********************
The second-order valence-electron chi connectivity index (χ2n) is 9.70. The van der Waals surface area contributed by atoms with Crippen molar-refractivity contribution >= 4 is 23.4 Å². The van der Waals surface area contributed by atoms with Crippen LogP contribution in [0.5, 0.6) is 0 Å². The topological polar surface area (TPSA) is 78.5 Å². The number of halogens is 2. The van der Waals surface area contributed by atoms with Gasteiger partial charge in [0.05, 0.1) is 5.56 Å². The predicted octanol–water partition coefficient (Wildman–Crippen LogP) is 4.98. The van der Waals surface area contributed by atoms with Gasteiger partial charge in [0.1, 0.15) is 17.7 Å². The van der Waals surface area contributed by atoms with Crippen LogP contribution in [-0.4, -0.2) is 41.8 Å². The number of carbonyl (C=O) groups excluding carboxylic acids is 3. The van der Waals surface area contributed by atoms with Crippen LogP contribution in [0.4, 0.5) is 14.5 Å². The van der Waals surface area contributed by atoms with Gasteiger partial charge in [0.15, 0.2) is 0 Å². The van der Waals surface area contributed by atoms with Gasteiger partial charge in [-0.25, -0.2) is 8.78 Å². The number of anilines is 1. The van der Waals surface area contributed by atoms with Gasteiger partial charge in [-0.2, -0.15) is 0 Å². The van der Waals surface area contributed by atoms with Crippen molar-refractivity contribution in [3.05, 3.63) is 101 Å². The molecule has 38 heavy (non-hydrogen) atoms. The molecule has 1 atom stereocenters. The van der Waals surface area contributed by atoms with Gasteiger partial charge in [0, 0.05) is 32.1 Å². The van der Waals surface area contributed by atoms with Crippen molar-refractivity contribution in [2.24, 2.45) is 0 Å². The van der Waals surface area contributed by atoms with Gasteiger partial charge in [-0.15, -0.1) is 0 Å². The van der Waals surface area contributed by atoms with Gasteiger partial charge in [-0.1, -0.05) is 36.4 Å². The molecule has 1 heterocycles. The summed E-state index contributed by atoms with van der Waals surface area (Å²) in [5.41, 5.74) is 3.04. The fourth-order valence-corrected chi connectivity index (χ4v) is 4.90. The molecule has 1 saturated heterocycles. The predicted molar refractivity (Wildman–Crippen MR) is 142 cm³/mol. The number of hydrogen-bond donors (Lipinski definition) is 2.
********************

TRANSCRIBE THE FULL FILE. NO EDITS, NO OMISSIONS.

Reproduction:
The second-order valence-electron chi connectivity index (χ2n) is 9.70. The van der Waals surface area contributed by atoms with Crippen molar-refractivity contribution >= 4 is 23.4 Å². The van der Waals surface area contributed by atoms with Crippen LogP contribution in [0.5, 0.6) is 0 Å². The topological polar surface area (TPSA) is 78.5 Å². The number of halogens is 2. The van der Waals surface area contributed by atoms with Gasteiger partial charge in [0.05, 0.1) is 5.56 Å². The predicted octanol–water partition coefficient (Wildman–Crippen LogP) is 4.98. The van der Waals surface area contributed by atoms with Gasteiger partial charge in [0.1, 0.15) is 17.7 Å². The van der Waals surface area contributed by atoms with Crippen LogP contribution in [-0.4, -0.2) is 41.8 Å². The number of carbonyl (C=O) groups excluding carboxylic acids is 3. The van der Waals surface area contributed by atoms with Crippen LogP contribution in [0.4, 0.5) is 14.5 Å². The van der Waals surface area contributed by atoms with Gasteiger partial charge in [0.15, 0.2) is 0 Å². The van der Waals surface area contributed by atoms with Gasteiger partial charge in [-0.25, -0.2) is 8.78 Å². The number of anilines is 1. The van der Waals surface area contributed by atoms with Gasteiger partial charge in [-0.2, -0.15) is 0 Å². The van der Waals surface area contributed by atoms with Crippen molar-refractivity contribution in [3.05, 3.63) is 101 Å². The molecule has 38 heavy (non-hydrogen) atoms. The molecule has 1 atom stereocenters. The van der Waals surface area contributed by atoms with Gasteiger partial charge in [0, 0.05) is 32.1 Å². The van der Waals surface area contributed by atoms with Crippen molar-refractivity contribution in [2.24, 2.45) is 0 Å². The van der Waals surface area contributed by atoms with Gasteiger partial charge in [-0.15, -0.1) is 0 Å². The van der Waals surface area contributed by atoms with Gasteiger partial charge in [-0.1, -0.05) is 36.4 Å². The molecule has 1 heterocycles. The summed E-state index contributed by atoms with van der Waals surface area (Å²) in [5.41, 5.74) is 3.04. The fourth-order valence-corrected chi connectivity index (χ4v) is 4.90. The molecule has 1 saturated heterocycles. The predicted molar refractivity (Wildman–Crippen MR) is 142 cm³/mol. The number of hydrogen-bond donors (Lipinski definition) is 2.